Latest California Healthline Stories
Health insurers and health care systems across the country are violating disability rights laws by sending medical bills that blind and visually impaired people cannot read, a KHN investigation has found. By hindering the ability of blind Americans to know what they owe, some bills get sent to debt collections.
KHN gives readers a chance to comment on a recent batch of stories.
California Healthline journalists report on efforts to train teens to use the opioid overdose reversal drug naloxone, the state’s decision not to spend the tax penalty money from uninsured residents, Centene’s political contributions, and efforts to keep young kids on Medicaid for several years after birth.
Privacy concerns and coverage limits have long made insurance an unreliable option for abortion access. For decades, abortion funds have been stepping in to help people pay for what they see as essential health care.
Workers who lose employer-based health coverage during a strike or lockout will have access to a full-subsidy plan through Covered California.
Taxpayers had to foot the bills for care that should have cost far less, according to records released after KHN filed a lawsuit under the Freedom of Information Act. The government may seek to recover up to $650 million as a result.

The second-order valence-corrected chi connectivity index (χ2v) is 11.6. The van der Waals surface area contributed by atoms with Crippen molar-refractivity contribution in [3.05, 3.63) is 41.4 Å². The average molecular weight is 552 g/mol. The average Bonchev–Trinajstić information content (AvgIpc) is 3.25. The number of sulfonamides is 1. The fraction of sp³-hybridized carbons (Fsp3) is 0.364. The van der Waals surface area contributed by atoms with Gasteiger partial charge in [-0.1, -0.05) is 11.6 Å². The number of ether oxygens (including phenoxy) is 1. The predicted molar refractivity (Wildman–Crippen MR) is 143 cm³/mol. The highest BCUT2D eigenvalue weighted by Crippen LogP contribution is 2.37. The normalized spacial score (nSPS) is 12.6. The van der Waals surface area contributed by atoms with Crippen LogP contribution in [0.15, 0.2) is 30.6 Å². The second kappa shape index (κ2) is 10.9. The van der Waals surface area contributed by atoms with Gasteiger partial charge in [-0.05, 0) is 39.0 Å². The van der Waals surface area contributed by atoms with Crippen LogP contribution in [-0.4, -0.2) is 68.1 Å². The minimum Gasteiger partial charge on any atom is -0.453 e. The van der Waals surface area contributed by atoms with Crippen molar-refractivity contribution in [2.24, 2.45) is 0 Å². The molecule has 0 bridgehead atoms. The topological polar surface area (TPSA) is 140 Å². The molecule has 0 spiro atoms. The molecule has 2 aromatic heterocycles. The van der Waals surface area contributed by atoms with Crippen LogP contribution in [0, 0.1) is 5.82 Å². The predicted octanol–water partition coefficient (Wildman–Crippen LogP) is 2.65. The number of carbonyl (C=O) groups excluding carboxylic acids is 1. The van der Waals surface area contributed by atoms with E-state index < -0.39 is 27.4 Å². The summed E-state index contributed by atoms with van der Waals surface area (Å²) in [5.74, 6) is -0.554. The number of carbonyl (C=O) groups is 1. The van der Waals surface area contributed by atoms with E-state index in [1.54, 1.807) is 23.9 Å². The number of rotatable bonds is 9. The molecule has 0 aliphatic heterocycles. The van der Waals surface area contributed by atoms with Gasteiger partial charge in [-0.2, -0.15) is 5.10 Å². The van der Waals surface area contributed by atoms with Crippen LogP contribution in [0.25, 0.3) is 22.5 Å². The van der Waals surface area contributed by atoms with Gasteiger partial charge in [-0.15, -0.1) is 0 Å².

In August, Congress approved a $35 cap on what seniors will pay for insulin, but that change came too late to add to the online tool that helps Medicare beneficiaries compare dozens of drug and medical plans. Federal officials say beneficiaries who use insulin will have the opportunity to switch plans after open enrollment ends Dec. 7.
For many Americans, it’s open enrollment season for 2023 health insurance. One listener asked: If you don’t have a job and are too old to be on your parents’ plan, does it make sense to rely on charity care? This episode breaks it all down.
California is collecting hundreds of millions of dollars a year in tax penalties from uninsured residents. The state was supposed to use the money to help lower costs for Californians who couldn’t afford insurance but hasn’t distributed any of the revenue it has collected — citing uncertain economic times.
Se suponía que los ingresos por estas multas ayudarían a financiar los subsidios estatales para los californianos de ingresos medios y bajos que compran cobertura a través de Covered California.